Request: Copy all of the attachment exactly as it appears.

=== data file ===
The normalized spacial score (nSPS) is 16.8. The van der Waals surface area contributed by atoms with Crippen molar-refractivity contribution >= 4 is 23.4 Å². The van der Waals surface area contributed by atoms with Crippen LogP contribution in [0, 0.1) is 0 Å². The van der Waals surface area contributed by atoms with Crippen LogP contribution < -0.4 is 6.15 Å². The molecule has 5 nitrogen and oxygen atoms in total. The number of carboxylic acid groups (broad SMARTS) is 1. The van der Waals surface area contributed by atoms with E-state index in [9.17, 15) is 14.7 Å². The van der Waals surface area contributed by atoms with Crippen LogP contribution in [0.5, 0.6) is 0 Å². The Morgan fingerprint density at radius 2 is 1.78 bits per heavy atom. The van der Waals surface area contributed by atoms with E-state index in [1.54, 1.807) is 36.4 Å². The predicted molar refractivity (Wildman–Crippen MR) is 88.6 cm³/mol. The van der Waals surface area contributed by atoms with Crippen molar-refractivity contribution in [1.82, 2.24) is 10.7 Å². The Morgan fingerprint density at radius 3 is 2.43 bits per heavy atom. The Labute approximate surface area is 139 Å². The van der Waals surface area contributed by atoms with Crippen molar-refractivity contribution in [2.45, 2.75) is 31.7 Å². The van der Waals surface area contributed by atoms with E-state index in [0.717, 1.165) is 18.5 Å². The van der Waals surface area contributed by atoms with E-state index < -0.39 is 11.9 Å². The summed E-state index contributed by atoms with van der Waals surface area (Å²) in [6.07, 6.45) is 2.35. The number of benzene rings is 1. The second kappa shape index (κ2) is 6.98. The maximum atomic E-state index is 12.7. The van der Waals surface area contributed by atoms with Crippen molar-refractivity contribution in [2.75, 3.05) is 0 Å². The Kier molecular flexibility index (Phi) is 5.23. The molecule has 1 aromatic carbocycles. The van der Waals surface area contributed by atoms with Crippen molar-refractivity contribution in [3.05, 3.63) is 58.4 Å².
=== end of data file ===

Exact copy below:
The normalized spacial score (nSPS) is 16.8. The van der Waals surface area contributed by atoms with Crippen molar-refractivity contribution >= 4 is 23.4 Å². The van der Waals surface area contributed by atoms with Crippen LogP contribution in [0, 0.1) is 0 Å². The van der Waals surface area contributed by atoms with Crippen LogP contribution < -0.4 is 6.15 Å². The molecule has 5 nitrogen and oxygen atoms in total. The number of carboxylic acid groups (broad SMARTS) is 1. The van der Waals surface area contributed by atoms with E-state index in [9.17, 15) is 14.7 Å². The van der Waals surface area contributed by atoms with Crippen LogP contribution in [0.5, 0.6) is 0 Å². The Morgan fingerprint density at radius 2 is 1.78 bits per heavy atom. The van der Waals surface area contributed by atoms with E-state index in [1.54, 1.807) is 36.4 Å². The predicted molar refractivity (Wildman–Crippen MR) is 88.6 cm³/mol. The van der Waals surface area contributed by atoms with Crippen molar-refractivity contribution in [1.82, 2.24) is 10.7 Å². The Morgan fingerprint density at radius 3 is 2.43 bits per heavy atom. The Labute approximate surface area is 139 Å². The van der Waals surface area contributed by atoms with Crippen molar-refractivity contribution in [2.45, 2.75) is 31.7 Å². The van der Waals surface area contributed by atoms with E-state index in [0.717, 1.165) is 18.5 Å². The van der Waals surface area contributed by atoms with E-state index < -0.39 is 11.9 Å². The summed E-state index contributed by atoms with van der Waals surface area (Å²) in [6.07, 6.45) is 2.35. The number of benzene rings is 1. The second kappa shape index (κ2) is 6.98. The maximum atomic E-state index is 12.7. The van der Waals surface area contributed by atoms with Crippen molar-refractivity contribution in [2.75, 3.05) is 0 Å². The Kier molecular flexibility index (Phi) is 5.23. The molecule has 1 aromatic carbocycles. The van der Waals surface area contributed by atoms with Crippen molar-refractivity contribution in [3.05, 3.63) is 58.4 Å².